We see it all the time, but never learn. One team races out to an early lead, looking dominant and unstoppable on both sides of the ball, and controlling the pace of the game.
The other sideline looks outclassed and defeated, like they don't even want to finish the game.
But then they come out for the second half, and it's like the teams swapped uniforms, either the trailing team suddenly wakes up or the team with the big lead takes their foot off the gas.
But either way the game suddenly becomes interesting and is instantly characterized as a 'tale of two halves.'
Similar to last season's Super Bowl between the Ravens and 49ers, last night's showdown of AFC powers at Gillette Stadium featured an epic comeback, only in this case, the Patriots were able to finish the job against the Broncos and pick up a huge victory over a conference rival.
Once again, Tom Brady got the best of his generational rival Peyton Manning, rallying his offense after a miserable, turnover-riddled first half in the cold and windy conditions in New England that left them trailing 24-0.
Now sitting at 8-3, the Patriots remain one game behind the Broncos for home field advantage in the AFC, but they now hold the crucial tiebreaker edge should they finish tied.
Here are five things we learned from yesterday's overtime classic.
1. Never count out Tom Brady.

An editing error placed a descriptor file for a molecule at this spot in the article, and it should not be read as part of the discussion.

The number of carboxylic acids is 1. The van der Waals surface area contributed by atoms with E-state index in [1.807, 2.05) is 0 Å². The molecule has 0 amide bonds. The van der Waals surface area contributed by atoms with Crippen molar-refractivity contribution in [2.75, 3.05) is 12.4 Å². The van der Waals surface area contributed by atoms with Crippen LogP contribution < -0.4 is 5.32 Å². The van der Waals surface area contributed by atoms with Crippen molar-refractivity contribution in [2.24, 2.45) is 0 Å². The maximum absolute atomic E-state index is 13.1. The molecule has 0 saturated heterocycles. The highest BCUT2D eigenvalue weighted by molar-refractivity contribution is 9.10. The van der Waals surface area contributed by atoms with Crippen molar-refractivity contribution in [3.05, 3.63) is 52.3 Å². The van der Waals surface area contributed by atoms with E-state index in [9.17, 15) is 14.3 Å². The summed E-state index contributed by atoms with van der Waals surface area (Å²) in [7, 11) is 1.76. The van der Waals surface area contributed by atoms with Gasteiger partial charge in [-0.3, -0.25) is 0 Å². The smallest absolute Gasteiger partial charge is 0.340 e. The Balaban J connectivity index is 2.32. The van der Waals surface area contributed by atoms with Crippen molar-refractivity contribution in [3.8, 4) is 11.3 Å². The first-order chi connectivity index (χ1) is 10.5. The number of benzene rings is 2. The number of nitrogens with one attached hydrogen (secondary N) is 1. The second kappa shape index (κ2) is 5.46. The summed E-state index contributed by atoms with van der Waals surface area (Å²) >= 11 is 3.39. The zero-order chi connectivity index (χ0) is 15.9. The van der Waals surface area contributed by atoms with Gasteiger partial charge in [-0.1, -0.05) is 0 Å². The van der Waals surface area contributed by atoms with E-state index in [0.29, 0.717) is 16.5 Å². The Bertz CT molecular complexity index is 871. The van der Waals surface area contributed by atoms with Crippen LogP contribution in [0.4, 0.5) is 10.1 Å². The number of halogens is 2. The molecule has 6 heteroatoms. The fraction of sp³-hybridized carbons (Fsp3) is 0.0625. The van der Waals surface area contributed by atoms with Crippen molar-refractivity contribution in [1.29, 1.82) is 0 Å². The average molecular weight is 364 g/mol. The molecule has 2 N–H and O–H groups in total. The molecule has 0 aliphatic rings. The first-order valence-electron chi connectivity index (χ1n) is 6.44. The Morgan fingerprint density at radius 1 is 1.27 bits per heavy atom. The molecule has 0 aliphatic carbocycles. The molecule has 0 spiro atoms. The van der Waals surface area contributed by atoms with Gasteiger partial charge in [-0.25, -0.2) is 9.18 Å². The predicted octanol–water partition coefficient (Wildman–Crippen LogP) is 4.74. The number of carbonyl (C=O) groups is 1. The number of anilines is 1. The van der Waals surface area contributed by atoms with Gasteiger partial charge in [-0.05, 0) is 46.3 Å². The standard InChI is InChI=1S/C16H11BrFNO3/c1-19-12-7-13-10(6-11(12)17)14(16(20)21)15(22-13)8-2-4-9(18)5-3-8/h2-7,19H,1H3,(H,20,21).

He looked beaten and battered in the first half, particularly on the strip sack by Von Miller that led to Denver's second touchdown. Miller and the Broncos' pass rush was terrorizing Brady the entire first half, knowing New England had to pass to cut the deficit. They had three sacks, two by Miller.
But Brady kept coming, and after receiving the kickoff to start the second half, the Patriots finally put together a complete drive and scored on a pass to Julian Edelman. After forcing a turnover and making a couple of stops in the third quarter, the Pats kept chipping away at the lead until suddenly, another touchdown pass to Edelman early in the fourth quarter gave them a 28-24 lead, less than an hour after they were written off at halftime.
The Broncos later tied it and forced overtime, but the Patriots found a way to win in a game in which they were underdogs at home for the first time since 2005. Brady did his part, throwing for 344 yards on 34-50 passing with three touchdowns and no interceptions, looking completely unaffected by the weather conditions.
2. Peyton Manning struggles in cold weather.